Having considered all these things, should Christian art be inspired by human experience or divine experience? The truth is these categories overlap and intersect with one another. This is in fact fundamental to the biblical worldview of history as the interaction between human and divine activity in the world. Human experience is very important in scripture therefore what proceeds or is inspired by what happens to people is a valid avenue for artistic discourse. It is therefore legitimate for a Christian to be an artist who does not exclusively produce explicitly Christian material. Even the Christian artist, in the usual sense of the word, can produce art that isn’t conspicuously Christian. I am not saying these things as if I am the one giving them permission. I don’t know of a Christian artist who does not have secular influences. People are already doing these things and as they always have. All I am saying is as far as the biblical worldview is concerned the believer does have genuine creative licence and freedom of expression. It is biblically permissible for these things to happen. Permissible, however, does not equal beneficial. Just because the Christian artist, however you define the term, has those options does not mean whatever creative work they bring out is good. All the other factors that make good art including the technical criteria for the evaluation of the art form in question as well as what is being communicated through the medium of art all need to be considered.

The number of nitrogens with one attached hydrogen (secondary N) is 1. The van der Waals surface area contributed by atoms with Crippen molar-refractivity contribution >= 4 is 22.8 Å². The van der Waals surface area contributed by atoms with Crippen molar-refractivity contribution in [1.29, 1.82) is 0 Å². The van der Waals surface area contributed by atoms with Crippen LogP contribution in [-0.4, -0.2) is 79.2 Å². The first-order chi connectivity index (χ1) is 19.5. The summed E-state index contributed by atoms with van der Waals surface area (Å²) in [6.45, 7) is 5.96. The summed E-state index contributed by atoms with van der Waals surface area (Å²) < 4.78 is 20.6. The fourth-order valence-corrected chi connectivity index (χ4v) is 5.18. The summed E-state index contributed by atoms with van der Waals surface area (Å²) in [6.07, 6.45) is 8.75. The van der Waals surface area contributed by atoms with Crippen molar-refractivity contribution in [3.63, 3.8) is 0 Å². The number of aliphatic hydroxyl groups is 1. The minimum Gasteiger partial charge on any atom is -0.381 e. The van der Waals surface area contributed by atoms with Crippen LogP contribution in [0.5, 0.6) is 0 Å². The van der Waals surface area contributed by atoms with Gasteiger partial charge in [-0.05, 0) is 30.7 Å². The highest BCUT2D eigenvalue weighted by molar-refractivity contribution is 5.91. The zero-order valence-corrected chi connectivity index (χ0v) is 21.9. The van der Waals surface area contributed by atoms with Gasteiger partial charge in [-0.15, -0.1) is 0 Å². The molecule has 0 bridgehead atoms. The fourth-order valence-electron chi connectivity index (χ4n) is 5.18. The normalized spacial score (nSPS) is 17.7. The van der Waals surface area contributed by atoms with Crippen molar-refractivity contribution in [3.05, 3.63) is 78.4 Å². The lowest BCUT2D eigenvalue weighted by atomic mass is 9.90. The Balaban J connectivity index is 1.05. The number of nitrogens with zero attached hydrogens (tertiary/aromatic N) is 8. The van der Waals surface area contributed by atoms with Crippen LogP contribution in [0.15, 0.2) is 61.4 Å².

On account of the technology we possess there is so much art out there and a lot of music in particular. If the Christian wants to venture out professionally into the music business alongside secular artists, there is an overwhelming amount of competition. If you are going to walk that path you need to be prepared for a long hard slog. The Christian music industry is also not a bed of roses and has its challenges come to think of it. It too is a multimillion dollar industry and if we are considering the bucks alone, the labels Christian and secular are not that important. They simply describe a target demographic and not specific worldviews and beliefs.
Now the conversation about Christians and art does not end with what people are allowed to do. We must look to the Bible to discern a standard for our faith and praxis which I briefly explore in the final part.